General Grounds for Refusal: Owing a Debt to the NHS

Ever since 2013, the government has had a Visitor and Migrant NHS Cost Recovery Programme. “The programme’s overarching objective“, according to the Department of Health, “is to improve cost recovery and ensure that the NHS receives a fair contribution for the cost of the healthcare it provides to non-UK residents”. The Immigration Act 2014 and the National Health Service (Charges to Overseas Visitors) Regulations 2015 introduced the Immigration Health Surcharge and allowed NHS trusts in England to charge overseas visitors up to 150% for treatments in secondary care. The charging regulations were expanded in October 2017, forcing community services to also charge migrants and making provision for NHS trusts to request advance payments for non-urgent care. The objective of the plan, though, is not limited to increasing the income of the NHS. It is part of a broader plan to create a “hostile environment” for those without the right to stay in the UK, and thereby supposedly to reduce the number of migrants coming or staying in the UK. Unsurprisingly, therefore, owing a debt to the NHS is a ground for refusing applications for leave to enter or remain in the UK.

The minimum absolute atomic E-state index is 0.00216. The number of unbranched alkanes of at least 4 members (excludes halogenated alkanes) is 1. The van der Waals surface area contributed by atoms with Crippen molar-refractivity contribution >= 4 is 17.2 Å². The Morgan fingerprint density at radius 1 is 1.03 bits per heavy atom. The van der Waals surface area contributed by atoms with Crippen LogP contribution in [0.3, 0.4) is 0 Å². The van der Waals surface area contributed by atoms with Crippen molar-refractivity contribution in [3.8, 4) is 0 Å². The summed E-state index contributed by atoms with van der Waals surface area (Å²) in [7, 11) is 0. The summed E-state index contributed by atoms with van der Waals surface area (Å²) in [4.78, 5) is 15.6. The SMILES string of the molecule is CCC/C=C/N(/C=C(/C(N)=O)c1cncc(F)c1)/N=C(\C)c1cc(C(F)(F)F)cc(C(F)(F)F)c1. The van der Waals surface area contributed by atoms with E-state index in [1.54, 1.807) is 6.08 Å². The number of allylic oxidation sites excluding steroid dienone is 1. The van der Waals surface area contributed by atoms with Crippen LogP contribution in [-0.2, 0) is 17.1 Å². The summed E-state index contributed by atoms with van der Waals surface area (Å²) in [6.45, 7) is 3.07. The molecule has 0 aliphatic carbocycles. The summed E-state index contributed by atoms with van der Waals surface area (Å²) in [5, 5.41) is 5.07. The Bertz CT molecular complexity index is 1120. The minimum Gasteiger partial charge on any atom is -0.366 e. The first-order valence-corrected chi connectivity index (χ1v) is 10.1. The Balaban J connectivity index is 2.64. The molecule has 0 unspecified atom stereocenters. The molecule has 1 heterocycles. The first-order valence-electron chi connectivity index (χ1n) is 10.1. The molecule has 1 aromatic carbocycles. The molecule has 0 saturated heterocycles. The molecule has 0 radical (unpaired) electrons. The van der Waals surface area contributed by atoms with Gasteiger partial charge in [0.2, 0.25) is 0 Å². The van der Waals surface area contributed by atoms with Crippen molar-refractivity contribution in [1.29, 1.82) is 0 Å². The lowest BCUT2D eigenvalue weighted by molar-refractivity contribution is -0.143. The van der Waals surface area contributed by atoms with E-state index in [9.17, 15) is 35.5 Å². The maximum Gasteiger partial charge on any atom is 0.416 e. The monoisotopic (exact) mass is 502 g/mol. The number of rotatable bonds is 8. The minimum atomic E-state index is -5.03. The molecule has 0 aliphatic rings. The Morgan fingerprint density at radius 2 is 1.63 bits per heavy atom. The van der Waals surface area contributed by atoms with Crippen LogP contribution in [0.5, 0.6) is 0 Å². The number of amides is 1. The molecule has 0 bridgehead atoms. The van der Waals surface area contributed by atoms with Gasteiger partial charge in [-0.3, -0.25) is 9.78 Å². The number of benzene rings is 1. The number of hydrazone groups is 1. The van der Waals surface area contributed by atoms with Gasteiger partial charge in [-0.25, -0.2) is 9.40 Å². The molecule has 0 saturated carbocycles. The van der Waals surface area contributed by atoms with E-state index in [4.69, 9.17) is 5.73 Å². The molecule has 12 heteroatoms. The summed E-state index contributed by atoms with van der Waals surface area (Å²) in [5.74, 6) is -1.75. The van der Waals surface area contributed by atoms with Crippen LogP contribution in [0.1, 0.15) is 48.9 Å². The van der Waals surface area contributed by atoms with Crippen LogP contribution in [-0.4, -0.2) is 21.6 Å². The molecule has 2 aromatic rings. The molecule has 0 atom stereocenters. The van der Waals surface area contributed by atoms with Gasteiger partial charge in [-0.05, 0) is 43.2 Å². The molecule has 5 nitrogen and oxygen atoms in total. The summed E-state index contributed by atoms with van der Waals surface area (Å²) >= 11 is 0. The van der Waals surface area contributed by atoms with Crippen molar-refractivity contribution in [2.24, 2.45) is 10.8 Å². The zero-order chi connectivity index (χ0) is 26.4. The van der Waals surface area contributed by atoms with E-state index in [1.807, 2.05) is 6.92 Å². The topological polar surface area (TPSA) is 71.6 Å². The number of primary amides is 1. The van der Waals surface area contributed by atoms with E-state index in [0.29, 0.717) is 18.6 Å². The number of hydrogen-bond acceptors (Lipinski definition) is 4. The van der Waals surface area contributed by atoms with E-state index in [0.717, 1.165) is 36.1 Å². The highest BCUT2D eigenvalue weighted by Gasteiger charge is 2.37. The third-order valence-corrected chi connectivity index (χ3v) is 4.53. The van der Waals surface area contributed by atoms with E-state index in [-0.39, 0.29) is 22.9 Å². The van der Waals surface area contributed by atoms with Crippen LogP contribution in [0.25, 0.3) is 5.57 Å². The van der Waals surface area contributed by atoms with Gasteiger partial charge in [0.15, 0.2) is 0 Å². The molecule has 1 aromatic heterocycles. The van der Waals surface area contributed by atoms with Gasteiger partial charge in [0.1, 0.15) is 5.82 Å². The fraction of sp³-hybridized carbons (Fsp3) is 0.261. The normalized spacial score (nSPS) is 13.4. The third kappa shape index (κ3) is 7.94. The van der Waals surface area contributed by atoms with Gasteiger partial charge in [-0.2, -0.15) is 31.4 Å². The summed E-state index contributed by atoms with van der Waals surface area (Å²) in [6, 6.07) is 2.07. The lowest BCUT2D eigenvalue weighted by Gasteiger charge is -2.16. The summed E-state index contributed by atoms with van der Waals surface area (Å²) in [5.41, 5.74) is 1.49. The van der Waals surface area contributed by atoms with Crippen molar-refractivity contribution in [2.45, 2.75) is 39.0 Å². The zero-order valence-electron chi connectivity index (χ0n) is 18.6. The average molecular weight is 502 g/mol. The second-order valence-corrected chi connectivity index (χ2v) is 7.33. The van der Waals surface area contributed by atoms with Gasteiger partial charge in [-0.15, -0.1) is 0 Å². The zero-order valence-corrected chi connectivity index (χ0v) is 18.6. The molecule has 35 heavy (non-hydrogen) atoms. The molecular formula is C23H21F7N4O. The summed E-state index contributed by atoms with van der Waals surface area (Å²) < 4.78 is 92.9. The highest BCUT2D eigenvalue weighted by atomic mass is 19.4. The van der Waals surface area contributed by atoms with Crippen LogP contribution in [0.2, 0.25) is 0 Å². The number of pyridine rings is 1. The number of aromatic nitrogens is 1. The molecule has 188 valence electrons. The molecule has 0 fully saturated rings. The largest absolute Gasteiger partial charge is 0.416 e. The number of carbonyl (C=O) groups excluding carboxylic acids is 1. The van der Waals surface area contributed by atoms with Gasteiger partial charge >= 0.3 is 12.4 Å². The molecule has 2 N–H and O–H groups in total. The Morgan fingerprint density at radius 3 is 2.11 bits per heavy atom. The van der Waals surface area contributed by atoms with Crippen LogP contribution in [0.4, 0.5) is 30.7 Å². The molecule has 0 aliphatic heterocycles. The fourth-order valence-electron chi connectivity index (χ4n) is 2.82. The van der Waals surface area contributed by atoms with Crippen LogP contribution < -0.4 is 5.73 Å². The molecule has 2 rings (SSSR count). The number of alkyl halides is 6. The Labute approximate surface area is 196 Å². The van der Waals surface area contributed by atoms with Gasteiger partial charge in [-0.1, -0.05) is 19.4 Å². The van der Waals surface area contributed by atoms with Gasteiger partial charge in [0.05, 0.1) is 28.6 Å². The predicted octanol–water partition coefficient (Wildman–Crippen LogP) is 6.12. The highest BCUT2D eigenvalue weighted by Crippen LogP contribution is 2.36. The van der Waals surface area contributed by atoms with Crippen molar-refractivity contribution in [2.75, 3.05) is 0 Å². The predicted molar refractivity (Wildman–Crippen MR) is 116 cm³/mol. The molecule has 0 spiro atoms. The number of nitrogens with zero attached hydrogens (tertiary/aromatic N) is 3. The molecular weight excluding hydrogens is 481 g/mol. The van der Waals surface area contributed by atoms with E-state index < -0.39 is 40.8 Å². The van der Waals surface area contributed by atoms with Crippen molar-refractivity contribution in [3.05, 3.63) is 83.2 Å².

Read more: Freemovement,

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